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Mia Berrin — leader of former Artists of the Month Pom Pom Squad — joins the Going There podcast to discuss the bias that “mental health” means always feeling and acting happy, calm, and confident.
The world would have us believe that being “normal” involves continuous positive and optimistic thinking, and being accepted or popular socially. If we don’t behave this way, our mental health and well-being can be questioned. This bias can create a stigma whereby people are unduly judged or criticized. Berrin explains that she took on these societal standards by evoking the image of a cheerleader in her music persona.
As a child and teenager, the Death of a Cheerleader artist saw the cheerleader as that happy, confident, popular standard she was meant to live up to. Because of her own race, sexuality, and mental health issues, she felt she didn’t fit that standard. She often felt what she described as chaotic and lonely, feelings she now acknowledges may have developed in part with her struggle with bipolar disorder.
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Berrin explains how she copes with not living up to these societal standards in part by embracing her own “Galaxy Brain.” The term can refer to someone who rejects conventional norms and understanding, instead looking at the bigger pictures of issues and digging until they uncover how they really feel and what they want to do. Though the phrase is often meant as an insult — like someone is making too much of an issue — the Pom Pom Squad singer talks about how her Galaxy Brain has helped create a pathway to mental health, not an obstacle. After all, we can’t cope by invalidating our feelings; we must embrace our Galaxy Mind and accept that our feelings gave value first.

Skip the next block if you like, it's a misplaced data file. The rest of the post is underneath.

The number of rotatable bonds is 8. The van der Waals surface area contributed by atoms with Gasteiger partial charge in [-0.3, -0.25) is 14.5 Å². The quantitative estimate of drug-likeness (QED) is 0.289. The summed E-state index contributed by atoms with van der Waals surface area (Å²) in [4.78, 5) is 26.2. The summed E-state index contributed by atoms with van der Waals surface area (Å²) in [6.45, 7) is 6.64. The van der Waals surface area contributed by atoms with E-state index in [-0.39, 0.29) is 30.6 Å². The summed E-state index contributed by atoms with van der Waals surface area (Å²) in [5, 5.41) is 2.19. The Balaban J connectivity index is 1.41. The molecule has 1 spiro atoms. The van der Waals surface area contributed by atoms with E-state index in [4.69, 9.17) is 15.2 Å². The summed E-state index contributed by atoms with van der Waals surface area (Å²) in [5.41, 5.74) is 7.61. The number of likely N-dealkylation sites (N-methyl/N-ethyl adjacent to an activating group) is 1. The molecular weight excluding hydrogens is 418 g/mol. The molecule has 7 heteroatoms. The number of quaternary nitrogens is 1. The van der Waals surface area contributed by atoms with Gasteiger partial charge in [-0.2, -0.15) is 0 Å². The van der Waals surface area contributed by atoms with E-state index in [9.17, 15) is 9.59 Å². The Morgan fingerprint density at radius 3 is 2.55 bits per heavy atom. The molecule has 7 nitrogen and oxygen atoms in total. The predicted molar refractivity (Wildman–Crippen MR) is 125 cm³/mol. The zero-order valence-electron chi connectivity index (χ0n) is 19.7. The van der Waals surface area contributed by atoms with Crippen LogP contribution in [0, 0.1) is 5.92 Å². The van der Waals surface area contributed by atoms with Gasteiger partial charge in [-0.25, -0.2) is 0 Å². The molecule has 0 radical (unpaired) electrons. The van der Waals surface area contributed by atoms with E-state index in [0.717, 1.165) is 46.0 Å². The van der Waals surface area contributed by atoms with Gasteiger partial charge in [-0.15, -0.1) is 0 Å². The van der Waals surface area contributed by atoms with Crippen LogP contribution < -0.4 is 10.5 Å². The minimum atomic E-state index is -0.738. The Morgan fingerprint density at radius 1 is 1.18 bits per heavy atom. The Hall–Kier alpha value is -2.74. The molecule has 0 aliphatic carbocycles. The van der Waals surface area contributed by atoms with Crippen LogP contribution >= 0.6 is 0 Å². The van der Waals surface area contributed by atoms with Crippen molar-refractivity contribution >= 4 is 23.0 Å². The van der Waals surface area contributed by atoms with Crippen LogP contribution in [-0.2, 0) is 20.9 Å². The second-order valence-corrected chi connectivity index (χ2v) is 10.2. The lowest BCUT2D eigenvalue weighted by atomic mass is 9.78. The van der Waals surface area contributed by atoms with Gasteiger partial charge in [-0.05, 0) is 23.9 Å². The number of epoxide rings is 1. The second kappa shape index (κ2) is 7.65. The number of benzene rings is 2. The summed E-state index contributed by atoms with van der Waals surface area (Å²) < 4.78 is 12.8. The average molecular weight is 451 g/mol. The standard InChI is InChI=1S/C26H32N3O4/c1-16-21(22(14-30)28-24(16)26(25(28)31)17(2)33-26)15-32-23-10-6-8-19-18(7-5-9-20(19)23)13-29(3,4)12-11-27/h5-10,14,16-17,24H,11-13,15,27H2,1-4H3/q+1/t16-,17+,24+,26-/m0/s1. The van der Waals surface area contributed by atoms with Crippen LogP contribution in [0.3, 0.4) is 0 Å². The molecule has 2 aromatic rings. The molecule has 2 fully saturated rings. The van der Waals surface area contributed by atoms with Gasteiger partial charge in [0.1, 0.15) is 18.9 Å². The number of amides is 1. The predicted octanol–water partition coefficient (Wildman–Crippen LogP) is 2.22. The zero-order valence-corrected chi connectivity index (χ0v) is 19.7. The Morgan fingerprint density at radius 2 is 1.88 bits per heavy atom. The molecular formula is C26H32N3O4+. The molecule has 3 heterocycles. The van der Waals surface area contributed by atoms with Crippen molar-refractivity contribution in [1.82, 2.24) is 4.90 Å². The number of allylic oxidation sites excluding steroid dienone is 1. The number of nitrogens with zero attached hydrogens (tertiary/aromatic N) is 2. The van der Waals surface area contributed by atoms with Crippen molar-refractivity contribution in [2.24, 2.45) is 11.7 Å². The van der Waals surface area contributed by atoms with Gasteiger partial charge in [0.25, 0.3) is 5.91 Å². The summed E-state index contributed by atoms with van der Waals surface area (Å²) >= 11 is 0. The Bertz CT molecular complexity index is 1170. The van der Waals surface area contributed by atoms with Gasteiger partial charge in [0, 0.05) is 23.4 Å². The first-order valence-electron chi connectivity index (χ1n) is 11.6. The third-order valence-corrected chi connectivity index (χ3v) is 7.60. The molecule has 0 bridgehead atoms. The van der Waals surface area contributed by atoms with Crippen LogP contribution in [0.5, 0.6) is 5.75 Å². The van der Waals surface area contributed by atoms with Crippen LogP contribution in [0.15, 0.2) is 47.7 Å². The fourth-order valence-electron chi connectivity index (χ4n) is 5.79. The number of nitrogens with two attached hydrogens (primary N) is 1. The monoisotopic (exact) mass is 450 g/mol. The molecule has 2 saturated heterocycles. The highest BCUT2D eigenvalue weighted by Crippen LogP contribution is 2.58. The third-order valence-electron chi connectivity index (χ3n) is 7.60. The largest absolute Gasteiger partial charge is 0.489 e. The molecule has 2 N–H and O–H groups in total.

Listen to Pom Pom Squad’s Mia Berrin discuss her mental health journey above. Also make sure to like, review and subscribe to Going There with Dr. Mike wherever you get your podcasts.
Presented by Sound Mind Live and Consequence, Going There is an interview series in which clinical psychologist and life coach Dr. Mike Friedman talks with musicians about the crossroads where music and mental health meet. The series tackles the tough questions and conversations so that we can put an end to the stigma of mental illness and get the care we need.
Season 3 of Going There is brought to you by the fine folks at The Janssen Pharmaceutical Companies of Johnson & Johnson, who never stop working to create a future where disease is a thing of the past.